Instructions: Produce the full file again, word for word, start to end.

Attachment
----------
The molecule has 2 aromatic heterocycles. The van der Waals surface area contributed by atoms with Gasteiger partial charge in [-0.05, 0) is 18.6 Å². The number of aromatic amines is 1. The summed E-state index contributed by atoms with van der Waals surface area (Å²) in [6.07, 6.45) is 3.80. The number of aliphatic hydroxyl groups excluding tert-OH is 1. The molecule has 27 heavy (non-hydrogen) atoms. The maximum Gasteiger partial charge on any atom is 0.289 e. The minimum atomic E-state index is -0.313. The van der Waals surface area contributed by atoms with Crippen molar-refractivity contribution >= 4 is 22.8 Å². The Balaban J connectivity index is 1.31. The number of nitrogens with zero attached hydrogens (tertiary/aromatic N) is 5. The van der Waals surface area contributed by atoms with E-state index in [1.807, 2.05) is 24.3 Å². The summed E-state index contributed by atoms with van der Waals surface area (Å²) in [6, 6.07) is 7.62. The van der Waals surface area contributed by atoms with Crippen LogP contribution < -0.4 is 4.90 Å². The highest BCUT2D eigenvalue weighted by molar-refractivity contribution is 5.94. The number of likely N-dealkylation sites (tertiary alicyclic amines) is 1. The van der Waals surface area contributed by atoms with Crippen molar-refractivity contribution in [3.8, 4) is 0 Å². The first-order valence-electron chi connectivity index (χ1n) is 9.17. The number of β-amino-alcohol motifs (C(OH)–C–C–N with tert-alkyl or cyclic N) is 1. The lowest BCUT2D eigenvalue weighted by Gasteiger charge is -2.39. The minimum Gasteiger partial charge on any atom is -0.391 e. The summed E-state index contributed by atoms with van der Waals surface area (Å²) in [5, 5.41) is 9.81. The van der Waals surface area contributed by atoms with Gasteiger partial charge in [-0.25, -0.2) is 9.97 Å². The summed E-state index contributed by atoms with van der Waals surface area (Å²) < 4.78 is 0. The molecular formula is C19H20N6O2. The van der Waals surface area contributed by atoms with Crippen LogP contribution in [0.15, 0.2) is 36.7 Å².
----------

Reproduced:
The molecule has 2 aromatic heterocycles. The van der Waals surface area contributed by atoms with Gasteiger partial charge in [-0.05, 0) is 18.6 Å². The number of aromatic amines is 1. The summed E-state index contributed by atoms with van der Waals surface area (Å²) in [6.07, 6.45) is 3.80. The number of aliphatic hydroxyl groups excluding tert-OH is 1. The molecule has 27 heavy (non-hydrogen) atoms. The maximum Gasteiger partial charge on any atom is 0.289 e. The minimum atomic E-state index is -0.313. The van der Waals surface area contributed by atoms with Crippen molar-refractivity contribution >= 4 is 22.8 Å². The Balaban J connectivity index is 1.31. The number of nitrogens with zero attached hydrogens (tertiary/aromatic N) is 5. The van der Waals surface area contributed by atoms with E-state index in [1.807, 2.05) is 24.3 Å². The summed E-state index contributed by atoms with van der Waals surface area (Å²) in [6, 6.07) is 7.62. The van der Waals surface area contributed by atoms with Crippen LogP contribution < -0.4 is 4.90 Å². The highest BCUT2D eigenvalue weighted by molar-refractivity contribution is 5.94. The number of likely N-dealkylation sites (tertiary alicyclic amines) is 1. The van der Waals surface area contributed by atoms with Crippen molar-refractivity contribution in [3.8, 4) is 0 Å². The first-order valence-electron chi connectivity index (χ1n) is 9.17. The number of β-amino-alcohol motifs (C(OH)–C–C–N with tert-alkyl or cyclic N) is 1. The lowest BCUT2D eigenvalue weighted by Gasteiger charge is -2.39. The minimum Gasteiger partial charge on any atom is -0.391 e. The summed E-state index contributed by atoms with van der Waals surface area (Å²) in [5, 5.41) is 9.81. The van der Waals surface area contributed by atoms with Gasteiger partial charge in [-0.25, -0.2) is 9.97 Å². The summed E-state index contributed by atoms with van der Waals surface area (Å²) < 4.78 is 0. The molecular formula is C19H20N6O2. The van der Waals surface area contributed by atoms with Crippen LogP contribution in [0.15, 0.2) is 36.7 Å².